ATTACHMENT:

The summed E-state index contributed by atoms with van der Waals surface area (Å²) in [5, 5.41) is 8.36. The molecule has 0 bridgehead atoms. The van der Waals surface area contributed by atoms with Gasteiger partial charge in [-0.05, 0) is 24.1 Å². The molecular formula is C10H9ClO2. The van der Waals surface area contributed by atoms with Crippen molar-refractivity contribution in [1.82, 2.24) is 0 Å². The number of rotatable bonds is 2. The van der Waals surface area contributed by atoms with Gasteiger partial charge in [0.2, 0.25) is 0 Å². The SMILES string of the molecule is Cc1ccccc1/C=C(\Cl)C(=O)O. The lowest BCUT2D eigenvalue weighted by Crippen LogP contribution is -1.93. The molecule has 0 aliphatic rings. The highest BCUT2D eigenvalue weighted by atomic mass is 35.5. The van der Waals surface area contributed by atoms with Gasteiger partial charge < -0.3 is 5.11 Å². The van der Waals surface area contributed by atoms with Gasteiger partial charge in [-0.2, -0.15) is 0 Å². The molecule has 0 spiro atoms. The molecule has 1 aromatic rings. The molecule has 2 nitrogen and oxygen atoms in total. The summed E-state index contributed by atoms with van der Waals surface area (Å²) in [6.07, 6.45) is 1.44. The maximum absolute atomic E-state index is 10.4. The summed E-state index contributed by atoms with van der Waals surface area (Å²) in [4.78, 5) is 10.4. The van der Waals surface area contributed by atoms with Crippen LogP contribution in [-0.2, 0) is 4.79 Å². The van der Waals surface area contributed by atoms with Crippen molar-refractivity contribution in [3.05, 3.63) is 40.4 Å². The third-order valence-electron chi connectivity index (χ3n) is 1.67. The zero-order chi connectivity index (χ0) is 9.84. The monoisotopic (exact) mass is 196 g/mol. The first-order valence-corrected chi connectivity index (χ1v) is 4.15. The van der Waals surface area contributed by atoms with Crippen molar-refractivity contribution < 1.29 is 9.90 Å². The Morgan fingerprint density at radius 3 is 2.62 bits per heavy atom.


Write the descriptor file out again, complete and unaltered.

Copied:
The summed E-state index contributed by atoms with van der Waals surface area (Å²) in [5, 5.41) is 8.36. The molecule has 0 bridgehead atoms. The van der Waals surface area contributed by atoms with Gasteiger partial charge in [-0.05, 0) is 24.1 Å². The molecular formula is C10H9ClO2. The van der Waals surface area contributed by atoms with Crippen molar-refractivity contribution in [1.82, 2.24) is 0 Å². The number of rotatable bonds is 2. The van der Waals surface area contributed by atoms with Gasteiger partial charge in [0.2, 0.25) is 0 Å². The SMILES string of the molecule is Cc1ccccc1/C=C(\Cl)C(=O)O. The lowest BCUT2D eigenvalue weighted by Crippen LogP contribution is -1.93. The molecule has 0 aliphatic rings. The highest BCUT2D eigenvalue weighted by atomic mass is 35.5. The van der Waals surface area contributed by atoms with Gasteiger partial charge < -0.3 is 5.11 Å². The van der Waals surface area contributed by atoms with Gasteiger partial charge in [-0.2, -0.15) is 0 Å². The molecule has 0 spiro atoms. The molecule has 1 aromatic rings. The molecule has 2 nitrogen and oxygen atoms in total. The summed E-state index contributed by atoms with van der Waals surface area (Å²) in [6.07, 6.45) is 1.44. The maximum absolute atomic E-state index is 10.4. The summed E-state index contributed by atoms with van der Waals surface area (Å²) in [4.78, 5) is 10.4. The van der Waals surface area contributed by atoms with Crippen LogP contribution in [-0.2, 0) is 4.79 Å². The van der Waals surface area contributed by atoms with Crippen molar-refractivity contribution in [3.05, 3.63) is 40.4 Å². The third-order valence-electron chi connectivity index (χ3n) is 1.67. The zero-order chi connectivity index (χ0) is 9.84. The monoisotopic (exact) mass is 196 g/mol. The first-order valence-corrected chi connectivity index (χ1v) is 4.15. The van der Waals surface area contributed by atoms with Crippen molar-refractivity contribution < 1.29 is 9.90 Å². The Morgan fingerprint density at radius 3 is 2.62 bits per heavy atom.